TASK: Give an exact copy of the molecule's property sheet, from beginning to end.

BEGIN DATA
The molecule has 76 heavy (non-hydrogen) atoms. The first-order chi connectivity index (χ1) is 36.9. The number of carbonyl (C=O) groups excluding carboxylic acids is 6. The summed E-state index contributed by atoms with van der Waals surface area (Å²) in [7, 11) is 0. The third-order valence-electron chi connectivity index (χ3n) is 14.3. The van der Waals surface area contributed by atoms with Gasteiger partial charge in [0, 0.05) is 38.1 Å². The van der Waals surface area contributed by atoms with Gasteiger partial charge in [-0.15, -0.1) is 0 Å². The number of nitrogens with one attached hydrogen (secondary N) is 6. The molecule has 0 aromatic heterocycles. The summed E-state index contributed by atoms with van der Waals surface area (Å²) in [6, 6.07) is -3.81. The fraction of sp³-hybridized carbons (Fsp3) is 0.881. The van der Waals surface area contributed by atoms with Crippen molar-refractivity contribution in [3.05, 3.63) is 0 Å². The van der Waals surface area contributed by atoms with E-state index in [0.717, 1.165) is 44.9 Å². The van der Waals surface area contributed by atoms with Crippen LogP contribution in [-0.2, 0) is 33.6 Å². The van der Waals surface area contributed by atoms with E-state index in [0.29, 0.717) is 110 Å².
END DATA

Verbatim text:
The molecule has 76 heavy (non-hydrogen) atoms. The first-order chi connectivity index (χ1) is 36.9. The number of carbonyl (C=O) groups excluding carboxylic acids is 6. The summed E-state index contributed by atoms with van der Waals surface area (Å²) in [7, 11) is 0. The third-order valence-electron chi connectivity index (χ3n) is 14.3. The van der Waals surface area contributed by atoms with Gasteiger partial charge in [0, 0.05) is 38.1 Å². The van der Waals surface area contributed by atoms with Gasteiger partial charge in [-0.15, -0.1) is 0 Å². The number of nitrogens with one attached hydrogen (secondary N) is 6. The molecule has 0 aromatic heterocycles. The summed E-state index contributed by atoms with van der Waals surface area (Å²) in [6, 6.07) is -3.81. The fraction of sp³-hybridized carbons (Fsp3) is 0.881. The van der Waals surface area contributed by atoms with Crippen molar-refractivity contribution in [3.05, 3.63) is 0 Å². The van der Waals surface area contributed by atoms with E-state index in [0.717, 1.165) is 44.9 Å². The van der Waals surface area contributed by atoms with Crippen LogP contribution in [-0.2, 0) is 33.6 Å². The van der Waals surface area contributed by atoms with E-state index in [0.29, 0.717) is 110 Å².